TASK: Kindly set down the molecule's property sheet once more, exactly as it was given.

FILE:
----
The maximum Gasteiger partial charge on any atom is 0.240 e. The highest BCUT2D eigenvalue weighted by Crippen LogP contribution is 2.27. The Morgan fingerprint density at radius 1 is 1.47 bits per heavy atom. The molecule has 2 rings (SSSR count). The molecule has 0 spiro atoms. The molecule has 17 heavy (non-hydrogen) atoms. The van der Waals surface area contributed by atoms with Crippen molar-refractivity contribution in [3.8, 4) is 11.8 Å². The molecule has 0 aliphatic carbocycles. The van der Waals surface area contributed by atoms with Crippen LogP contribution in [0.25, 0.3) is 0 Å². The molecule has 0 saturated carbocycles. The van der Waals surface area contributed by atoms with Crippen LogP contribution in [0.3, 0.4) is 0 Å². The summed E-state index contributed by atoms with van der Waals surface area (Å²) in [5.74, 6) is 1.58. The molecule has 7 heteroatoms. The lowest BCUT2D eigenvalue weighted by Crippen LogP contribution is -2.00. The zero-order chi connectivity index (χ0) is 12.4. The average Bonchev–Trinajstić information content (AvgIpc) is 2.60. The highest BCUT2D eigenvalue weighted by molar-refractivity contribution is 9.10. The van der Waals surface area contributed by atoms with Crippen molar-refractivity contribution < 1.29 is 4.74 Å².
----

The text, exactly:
The maximum Gasteiger partial charge on any atom is 0.240 e. The highest BCUT2D eigenvalue weighted by Crippen LogP contribution is 2.27. The Morgan fingerprint density at radius 1 is 1.47 bits per heavy atom. The molecule has 2 rings (SSSR count). The molecule has 0 spiro atoms. The molecule has 17 heavy (non-hydrogen) atoms. The van der Waals surface area contributed by atoms with Crippen molar-refractivity contribution in [3.8, 4) is 11.8 Å². The molecule has 0 aliphatic carbocycles. The van der Waals surface area contributed by atoms with Crippen LogP contribution in [0.25, 0.3) is 0 Å². The molecule has 0 saturated carbocycles. The van der Waals surface area contributed by atoms with Crippen LogP contribution in [0.3, 0.4) is 0 Å². The summed E-state index contributed by atoms with van der Waals surface area (Å²) in [5.74, 6) is 1.58. The molecule has 7 heteroatoms. The lowest BCUT2D eigenvalue weighted by Crippen LogP contribution is -2.00. The zero-order chi connectivity index (χ0) is 12.4. The average Bonchev–Trinajstić information content (AvgIpc) is 2.60. The highest BCUT2D eigenvalue weighted by molar-refractivity contribution is 9.10. The van der Waals surface area contributed by atoms with Crippen molar-refractivity contribution < 1.29 is 4.74 Å².